Burns, Schreiber, and the Doodletown
Pipers gussy up their place.
Our Place was an hour-long variety show for CBS that Jack Burns and
Avery Schreiber hosted in 1967. As a summer replacement for the
Smothers Brothers, it aired from July 2 to September 3. The show
was very well-promoted and earned cover photo status on several regional
television guides including TV Weekly from Toronto's Telegram,
Boston's Sunday Herald Traveler TV Magazine, and TV Channels from the
Detroit Free Press.
Our Place featured in regional
television magazines. Cover status was a bit Schreiber-heavy (no pun).
Music and dancing was provided by the Doodletown Pipers, a syrupy sweet
group of young singers and one of Homer Simpson's all-time favorite
music acts ("Look at these records: Jim Nabors, Glen Campbell, the
Doodletown Pipers. Now look at her records. They stink!").
They were a bit on the sappy side. The theme song actually included the
line "it's a doodletown dream come true."
Schreiber looking a little more two-dimensional than usual.
Schreiber is cutting Doodletown Piper dolls.
Taken from a transparency.
Jim Henson showcased some of his early Muppets,
the most regular member of the Our Place cast being Rowlf the talking
dog. He actually co-hosted the show with B&S. Talk about a big break
for Rowlf! Our Place kicked open the door for the mutt who'd
later find greater fame in a 1970s series featuring him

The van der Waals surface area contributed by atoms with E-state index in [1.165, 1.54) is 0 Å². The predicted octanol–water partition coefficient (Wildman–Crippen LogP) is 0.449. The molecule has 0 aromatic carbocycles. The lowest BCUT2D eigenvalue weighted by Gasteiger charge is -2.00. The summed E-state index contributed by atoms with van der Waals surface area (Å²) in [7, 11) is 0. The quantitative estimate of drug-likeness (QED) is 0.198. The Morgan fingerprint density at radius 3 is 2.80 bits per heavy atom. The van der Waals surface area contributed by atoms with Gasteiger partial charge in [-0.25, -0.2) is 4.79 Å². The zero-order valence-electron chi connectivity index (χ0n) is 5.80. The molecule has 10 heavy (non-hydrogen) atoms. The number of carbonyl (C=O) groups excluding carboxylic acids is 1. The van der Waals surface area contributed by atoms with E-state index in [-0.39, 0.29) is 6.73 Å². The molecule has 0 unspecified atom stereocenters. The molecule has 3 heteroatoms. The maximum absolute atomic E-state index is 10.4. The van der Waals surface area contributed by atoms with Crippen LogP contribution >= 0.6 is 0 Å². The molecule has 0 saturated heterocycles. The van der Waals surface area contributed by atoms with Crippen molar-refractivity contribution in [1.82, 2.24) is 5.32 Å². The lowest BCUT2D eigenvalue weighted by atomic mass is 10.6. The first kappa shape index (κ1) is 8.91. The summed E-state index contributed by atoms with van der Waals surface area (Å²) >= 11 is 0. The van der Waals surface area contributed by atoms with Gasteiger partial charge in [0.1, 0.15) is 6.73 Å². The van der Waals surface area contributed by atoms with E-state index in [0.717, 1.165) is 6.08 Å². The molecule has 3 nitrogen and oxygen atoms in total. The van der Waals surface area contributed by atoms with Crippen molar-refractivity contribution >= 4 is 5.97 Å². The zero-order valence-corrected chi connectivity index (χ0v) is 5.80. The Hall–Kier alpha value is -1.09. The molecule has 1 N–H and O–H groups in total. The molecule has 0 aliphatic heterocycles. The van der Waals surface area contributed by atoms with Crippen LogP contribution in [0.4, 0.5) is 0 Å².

and his other Muppet pals. Burns, of course, would be
head writer for the first season of The Muppet Show.
Maybe he helped get Rowlf the gig
(ha ha, that was mildly amusing).
Anyway, Rowlf was cute but his bits in
this episode were silly rather than funny. Another Muppet,
a conductor with a balloon for a head, was cooler.
Each episode featured a guest, Carol Burnett receiving the honor in the
debut which aired Sunday, July 2, 1967 @ 9:00pm EDT. Other guests
included Arthur Godfrey, Woody Allen, Cyril Ritchard (of Peter Pan
fame), the Smothers Brothers (keeping an eye on their time slot),
Dick Shawn (who played a hippie Hitler in The Producers with
Zero Mostel and Gene Wilder), and Joel Gray (Tony Award-winning star
of Cabaret). The executive producer was Bob Precht who produced
The Ed Sullivan Show and was also Sullivan's son-in-law. Bill
Angelos and Buz Kohan wrote and produced the show and John Moffitt was
Carol Burnett was Burns' and Schreiber's
first guest in Our Place.
Although Our Place only made ten episodes, it was not a flop.
According to Frank Judge of the Sunday Herald Traveler,
lightning struck twice for CBS. The Smothers Brothers was a
surprise success for the network, being renewed despite going up
against powerhouse Bonanza in its time slot, and Our Place,
replacement, proved it could also hold its own as a regular series.
CBS, however, already locked in its fall line-up and Burns and
Schreiber had prior individual commitments, so the show never had
a second season.
The following is the only episode of Our Place that I've
seen available on the cyber market. The special guest was
Dick Shawn. Although the copy I have is in black & white, the
show originally aired in color.
Original Airdate: July 23, 1967
Schreiber's got a million of 'em.
The opening had Burns and Schreiber doing their
trademark taxicab routine. They used this format to introduce the
show (Burns: "Take me to our place," Schreiber: "What, you're
moving in now?"). They also took a not too subtle stab at NBC.
Schreiber imitated what he thought was the three-tone advertisement
for CBS, but it was actually the one used by NBC. Burns, looking
irritated, challenged his driver, "Are you kidding? No, where is
that?" Then Schreiber